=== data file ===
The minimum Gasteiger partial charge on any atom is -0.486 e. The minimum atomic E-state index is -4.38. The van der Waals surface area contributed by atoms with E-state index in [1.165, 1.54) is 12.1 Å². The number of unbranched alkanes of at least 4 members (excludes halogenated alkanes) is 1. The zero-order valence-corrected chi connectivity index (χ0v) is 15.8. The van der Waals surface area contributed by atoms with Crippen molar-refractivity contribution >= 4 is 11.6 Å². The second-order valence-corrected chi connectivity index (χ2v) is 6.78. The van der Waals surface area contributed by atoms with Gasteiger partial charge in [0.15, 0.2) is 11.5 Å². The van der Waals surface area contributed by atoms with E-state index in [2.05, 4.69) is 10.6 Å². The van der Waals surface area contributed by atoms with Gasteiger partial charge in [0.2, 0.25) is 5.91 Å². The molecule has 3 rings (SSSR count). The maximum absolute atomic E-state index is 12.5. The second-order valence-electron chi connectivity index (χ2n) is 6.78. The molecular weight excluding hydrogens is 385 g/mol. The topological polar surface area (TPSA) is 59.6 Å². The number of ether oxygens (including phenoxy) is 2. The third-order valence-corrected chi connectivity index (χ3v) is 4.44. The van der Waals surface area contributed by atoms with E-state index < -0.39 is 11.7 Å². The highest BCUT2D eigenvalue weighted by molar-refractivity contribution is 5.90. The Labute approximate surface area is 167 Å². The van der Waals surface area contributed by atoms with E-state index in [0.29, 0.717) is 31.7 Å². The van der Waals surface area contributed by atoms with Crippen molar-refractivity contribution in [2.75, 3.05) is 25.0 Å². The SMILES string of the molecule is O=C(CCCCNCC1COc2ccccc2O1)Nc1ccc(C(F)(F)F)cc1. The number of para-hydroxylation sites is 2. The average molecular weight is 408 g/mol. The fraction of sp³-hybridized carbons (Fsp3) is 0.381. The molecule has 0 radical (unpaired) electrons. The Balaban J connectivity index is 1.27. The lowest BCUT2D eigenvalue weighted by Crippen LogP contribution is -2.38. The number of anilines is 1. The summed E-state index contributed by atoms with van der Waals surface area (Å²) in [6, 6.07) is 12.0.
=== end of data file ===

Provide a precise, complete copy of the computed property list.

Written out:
The minimum Gasteiger partial charge on any atom is -0.486 e. The minimum atomic E-state index is -4.38. The van der Waals surface area contributed by atoms with E-state index in [1.165, 1.54) is 12.1 Å². The number of unbranched alkanes of at least 4 members (excludes halogenated alkanes) is 1. The zero-order valence-corrected chi connectivity index (χ0v) is 15.8. The van der Waals surface area contributed by atoms with Crippen molar-refractivity contribution >= 4 is 11.6 Å². The second-order valence-corrected chi connectivity index (χ2v) is 6.78. The van der Waals surface area contributed by atoms with Gasteiger partial charge in [0.15, 0.2) is 11.5 Å². The van der Waals surface area contributed by atoms with E-state index in [2.05, 4.69) is 10.6 Å². The van der Waals surface area contributed by atoms with Gasteiger partial charge in [0.2, 0.25) is 5.91 Å². The molecule has 3 rings (SSSR count). The maximum absolute atomic E-state index is 12.5. The second-order valence-electron chi connectivity index (χ2n) is 6.78. The molecular weight excluding hydrogens is 385 g/mol. The topological polar surface area (TPSA) is 59.6 Å². The number of ether oxygens (including phenoxy) is 2. The third-order valence-corrected chi connectivity index (χ3v) is 4.44. The van der Waals surface area contributed by atoms with E-state index < -0.39 is 11.7 Å². The highest BCUT2D eigenvalue weighted by molar-refractivity contribution is 5.90. The Labute approximate surface area is 167 Å². The van der Waals surface area contributed by atoms with E-state index in [0.29, 0.717) is 31.7 Å². The van der Waals surface area contributed by atoms with Crippen molar-refractivity contribution in [2.75, 3.05) is 25.0 Å². The SMILES string of the molecule is O=C(CCCCNCC1COc2ccccc2O1)Nc1ccc(C(F)(F)F)cc1. The number of para-hydroxylation sites is 2. The average molecular weight is 408 g/mol. The fraction of sp³-hybridized carbons (Fsp3) is 0.381. The molecule has 0 radical (unpaired) electrons. The Balaban J connectivity index is 1.27. The lowest BCUT2D eigenvalue weighted by Crippen LogP contribution is -2.38. The number of anilines is 1. The summed E-state index contributed by atoms with van der Waals surface area (Å²) in [6, 6.07) is 12.0.